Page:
(All Hawks salary figures [including cap holds] courtesy of Basketball Insiders and rookie scale contract amounts per Real GM)

Let’s go through the guaranteed salary for the 2016-17 season first.

Paul Millsap: $20,072,033
Tiago Splitter: $8,550,000
Kyle Korver: $5,239,437
Thabo Sefolosha: $3,850,000
Dennis Schröder: $2,708,852
Tim Hardaway Jr.: $2,281,605
Taurean Prince: $1,931,900
DeAndre’ Bembry: $1,249,800
Mike Muscala: $1,015,696 
Edy Tavares: $1,000,000

Total: $47,899,232

That’s part one.

Part two consists of the decisions the Hawks have to make, which are as follows:

Mike Scott: $3,333,334 non guaranteed
Lamar Patterson: $874,636 non guaranteed

Total: $4,207,970

Let’s just say, just for arguments sake, that the Hawks bring all three of those players back/Mike Scott isn’t sent to prison.

Part three: cap holds.

Al Horford: $18,000,000
Kirk Hinirch: $5,692,415
Kent Bazemore: $2,600,000
Kris Humphries: $1,200,000

Total: $27,492,415

We’re going to add these three totals up and figure out the Hawks’ expenditure, but before we do, we’re going to take away Hinrich’s, Bazemore’s, and Humphries’ cap holds since the Hawks will probably renounce all three since they have no need for the Bird Rights on Kirk, don’t own any with Hump, and as we’ve discussed before, Early Bird Rights mean virtually nothing when it comes to re-signing Bazemore.

$47,899,232 + $4,207,970 + $18,000,000 = $70,107,293 (estimated salary expenditure)

(Take that figure with a grain of salt: it is certainly subject to change and is not final by any means whatsoever)

With the salary cap set for an estimated $94 million, the Hawks figure to have just under $24 million in cap space to spend before re-signing Horford to the max.

So, now that we have a fair idea where the Hawks stand with cap let’s get back to Bazemore, whose signature with the Hawks is far from guaranteed, not so much because of him but because of the business side of things on the Hawks’ end that are in play here.

From Part 1 of our Hawks Draft Preview:

In today’s modern NBA, decent/good wing players are highly coveted. A few years ago we saw Gordon Hayward sign a four year, $63 million offer sheet with the Charlotte Hornets, which Utah matched. We saw Chandler Parsons also sign an offer sheet with the Dallas Mavericks worth $45 million over just three years. And just last year, as Hawks fans remember, we saw DeMarre Carroll sign a four year, $60 million deal. There are other examples of wing players on lesser money, but still high — perhaps — when you consider the player, but the point is this: Good wings are hard to come by and, as such, they are coveted free agents who get paid well. Especially if you can shoot moderately well from three-point range and can defend. Bazemore ticks both of these boxes, and he’s going to be a well sought after free agent by many teams who want to improve their wing positions, once their Kevin Durant pipe dreams are quickly extinguished.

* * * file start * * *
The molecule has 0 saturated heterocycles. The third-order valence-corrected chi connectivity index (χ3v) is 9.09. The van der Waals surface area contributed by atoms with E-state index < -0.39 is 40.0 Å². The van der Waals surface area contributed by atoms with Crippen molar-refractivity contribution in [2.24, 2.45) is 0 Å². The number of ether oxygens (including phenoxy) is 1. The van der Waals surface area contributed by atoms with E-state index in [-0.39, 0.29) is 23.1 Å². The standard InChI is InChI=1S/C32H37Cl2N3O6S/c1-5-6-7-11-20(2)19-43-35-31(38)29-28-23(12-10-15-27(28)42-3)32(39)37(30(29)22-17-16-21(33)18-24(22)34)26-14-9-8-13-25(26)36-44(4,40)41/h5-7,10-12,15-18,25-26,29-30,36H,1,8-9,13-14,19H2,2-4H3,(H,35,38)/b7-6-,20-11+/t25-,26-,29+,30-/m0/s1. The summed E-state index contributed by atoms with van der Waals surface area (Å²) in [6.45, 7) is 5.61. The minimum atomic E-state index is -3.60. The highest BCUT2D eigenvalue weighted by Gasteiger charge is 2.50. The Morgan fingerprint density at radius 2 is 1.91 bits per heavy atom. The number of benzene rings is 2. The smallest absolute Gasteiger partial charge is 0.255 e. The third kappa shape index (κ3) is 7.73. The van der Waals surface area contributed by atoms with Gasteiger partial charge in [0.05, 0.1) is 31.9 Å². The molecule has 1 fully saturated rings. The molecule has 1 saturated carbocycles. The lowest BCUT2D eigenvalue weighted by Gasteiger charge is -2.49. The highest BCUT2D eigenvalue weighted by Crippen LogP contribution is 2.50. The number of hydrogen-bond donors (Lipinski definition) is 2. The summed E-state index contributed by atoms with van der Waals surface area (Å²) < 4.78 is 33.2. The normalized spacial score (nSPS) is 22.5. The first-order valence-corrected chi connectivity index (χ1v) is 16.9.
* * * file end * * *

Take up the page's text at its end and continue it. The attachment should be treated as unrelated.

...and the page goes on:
Bazemore was going to warrant a decent contract regardless of this cap spike, but in a summer where teams have more money than they know what to do with? His value is going to rise exponentially because of this cap spike. Money is going to be thrown around like you’ve never seen before. Heck, we’re about to live in a world where Harrison Barnes is going to earn $20 million a year. That’s how much money is going to be thrown around this summer, and you can bet that a lot of money is going to flung at Bazemore too.

The demand for Bazemore is going to be high… Do the Hawks want to be the team that overpays for Bazemore? Do you want to be the team that pays him $15 million (or more) for the next four years? At what point do you simply say, “this isn’t worth it going forward”? Atlanta may reach this road with Bazemore, and they may have to be OK with another team overpaying for his services.

Because of his position, because many teams lack good wing players, because good wings are highly coveted, because Bazemore can hit threes and defend, because he is one of the better wings available, and because teams have so much money to blow this summer, Bazemore is going to receive massive offers this summer. Technically, the Hawks have the cap flexibility to give him any sort of contract he wanted, but is that a wise thing to do? At what point do you just say “enough is enough, you can have him”?

Bazemore, however, has stated that his preference would be to remain in Atlanta.

“I would love to return here. I think the past two years I’ve taken a tremendous leap. Not only my professional year but personally. I’m growing more into myself and figuring out life. This place has a special place in my heart.” — Kent Bazemore

His agent, Austin Walton, has also said his client’s preference is Atlanta, mainly because the Hawks were the team who “took a chance on him”

“He prefers the Hawks because they took a chance on him. Before he really had an opportunity in the NBA, they saw something in him. They gave him an opportunity and he’s had a chance to flourish here. He really likes coach Bud and the front office. He likes his teammates. And he has really made it a home. He’s gravitated to the city and the fans. He’d like to stay here if possible. Hopefully, Atlanta wants him here.” — Austin Walton, Bazemore’s agent

Reading that, you can’t help but wonder if Bazemore may be willing to give the Hawks a slight discount to stay, but I think it’ll be extremely hard to do so when so much money — money that he has never experienced being flung at him before — is being thrown around.

It makes more logical sense (considering the extreme financial price — short and long term — it would take to re-sign him) for the Hawks to allow Bazemore to walk, but Hawks GM Wes Wilcox has said that retaining Bazemore is a “priority”.

“I will say Kent Bazemore is absolutely a Hawks priority. We love Kent. He is a huge part of what we do. I don’t think there should be any confusion as to how important Kent is to us.” — Hawks GM Wes Wilcox